Hahnemann was joined in Köthen by his next energetic assistant, Dr. Gottfried Lehman, who turned out to be the most faithful of Hahnemann's helpers. But he was dissatisfied with the "pseudo-homeopaths" of nearby Leipzig, and he distanced himself from them more and more. In 1833 the first homeopathic hospital was opened in Leipzig under the direction of Dr. Moritz Müller; its founders hoped it would benefit from its proximity to the internationally-famous Hahnemann. At first Hahnemann was very enthusiastic, providing financial support and traveling to inspect it in 1834. But the clinic ran into financial problems after Hahnemann left for Paris in 1835 and closed for good in 1842.

This brings us to the last chapter of Hahnemann's life, which reads like a romance novel. In 1834, a beautiful and vivacious Parisienne, Marie Mélanie d'Herville-Gohier, undertook the lengthy journey to consult Hahnemann in Germany, ostensibly for the treatment of her neuralgic pains. (Later Mélanie stated that her real reason was her interest in Hahnemann's new system of medicine and a curiosity about its famous founder. Based on the turn of events, we can speculate as to whether Mélanie had ulterior motives in mind.) Mélanie gave her age as 32, although others said she was 35 (she must have been a Phosphorus!). She swept the 80-year-old widower off his feet, and they were married only three months after their first meeting.

Mélanie's role in Hahnemann's life is controversial. After eight decades of struggles, poverty, and adversity, he was able to enjoy the evening of his life with his young, beautiful, well-to-do and well-connected wife, who brought many members of the French nobility and high society to see him. On the other hand, Mélanie successfully isolated him from his children for the rest of his life. Mélanie convinced Hahnemann to come back to Paris with her, holding out the promise of his enjoying rest and the adulation of French society, many of whose members had adopted homeopathy. But after a long and strenuous trip to Paris, she convinced Hahnemann to practice again. The practice was probaby tiring for the elderly Hahnemann, but we can be grateful to Mélanie because it gave him the opportunity to experiment and perfect his LM method. Mélanie learned homeopathy from her husband and worked as his assistant in the afternoon, running her own clinic for poor people in the morning. She even printed her business cards as Dr. Mélanie Hahnemann, the first female "physician" in France.

Hahnemann had great fame and success in France and completed his "most complete and best method," described in the sixth edition of the Organon. The manuscript was in the hands of his publisher when Hahnemann died in 1843, at the ripe old age of 88. Mélanie has been blamed for her role in withholding publication of this all-important edition, as well as for burying her husband in a private ceremony in an unmarked grave in her family's mausoleum.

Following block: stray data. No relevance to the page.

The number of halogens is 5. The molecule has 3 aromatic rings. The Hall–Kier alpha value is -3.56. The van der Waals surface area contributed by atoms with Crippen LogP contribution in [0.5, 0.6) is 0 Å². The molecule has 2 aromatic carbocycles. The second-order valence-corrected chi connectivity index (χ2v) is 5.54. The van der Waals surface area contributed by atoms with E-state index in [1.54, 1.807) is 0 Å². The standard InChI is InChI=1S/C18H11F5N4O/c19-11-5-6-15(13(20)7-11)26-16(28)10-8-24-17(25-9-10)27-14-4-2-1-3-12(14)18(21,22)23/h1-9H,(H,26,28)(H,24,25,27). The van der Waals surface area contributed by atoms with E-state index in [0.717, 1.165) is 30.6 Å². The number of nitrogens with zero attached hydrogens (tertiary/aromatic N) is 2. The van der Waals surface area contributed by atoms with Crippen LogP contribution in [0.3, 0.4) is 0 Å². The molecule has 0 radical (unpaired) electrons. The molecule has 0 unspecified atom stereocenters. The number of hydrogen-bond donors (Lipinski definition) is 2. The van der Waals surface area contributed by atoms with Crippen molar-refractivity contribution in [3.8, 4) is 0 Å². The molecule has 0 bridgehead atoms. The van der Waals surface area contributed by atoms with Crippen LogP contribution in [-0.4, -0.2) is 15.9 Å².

To conclude this little prologue about Hahnemann, it is fitting to mention Hahnemann's great qualities of character which we homeopaths, his intellectual heirs, could all aspire to. First, Hahnemann had tremendous perseverance in pursuing what he believed to be true. At every step in developing his system he met with great discouragement and abuse. Hahnemann suffered from the attacks of the orthodox medical establishment of his time, which used all the legal and political weapons at their disposal to stop him. The journals of his time printed scathing, even libelous, critiques. The criticisms he endured only stimulated him to perfect his system. But many letters found after his death revealed how much Hahnemann suffered from this undeserved and unceasing persecution.

Next, Hahnemann's integrity was strikingly displayed in his abandoning his medical practice when he found it harmful to his patients, instead trying to support his large family on a meager income from translating books. He also demonstrated his integrity by doing something which physicians and pharmacists of today would never think of: he experimented on himself with the remedies he gave to his patients. This brings us to another admirable quality, his industriousness. In addition to developing an entire system of medicine and proving about a hundred remedies, he wrote about 70 original works on chemistry and medicine and translated about 24 works from English, French, Latin, Italian. Finally, he was humble. He wrote to his friend Dr. Stapf, "Be as sparing as possible with your praises. I do not like them, I feel that I am only an honest, straightforward man who does not more than his duty."

Hahnemann had an unfortunate limitation which in some ways hindered the development of homeopathy, and which we modern homeopaths would do well to learn from. At a later stage in his life he became intolerant of contradiction, viewing with suspicion anyone who did not agree with him in every detail. He said: "He who does not walk exactly on the same line with me, who diverges, if it be but the breadth of a straw to the left or right, is a traitor and I will have nothing to do with him." Dr. Gross, one of Hahnemann's first and best disciples, wrote to Hahnemann that the loss of his child had taught him that homeopathy did not suffice in every case. Hahnemann never forgive him for this remark. Hahnemann alienated many of his followers with his rigidity and intolerance, although it is also true that he felt betrayed by many of them.

Millions of people owe the relief of their suffering to the greatest genius in medical history. This book is the exposition of his system. While it also draws from many of his greatest followers-von Boenninghausen, Hering, Kent, Lippe and others-Hahnemann provided the foundation, the laws and principles, on which everything else is built.

Excerpted from Luc De Schepper's book, available in our bookstore:
Hahnemann Revisted:
A Textbook of Classical Homeopathy
for the Professional

© 1999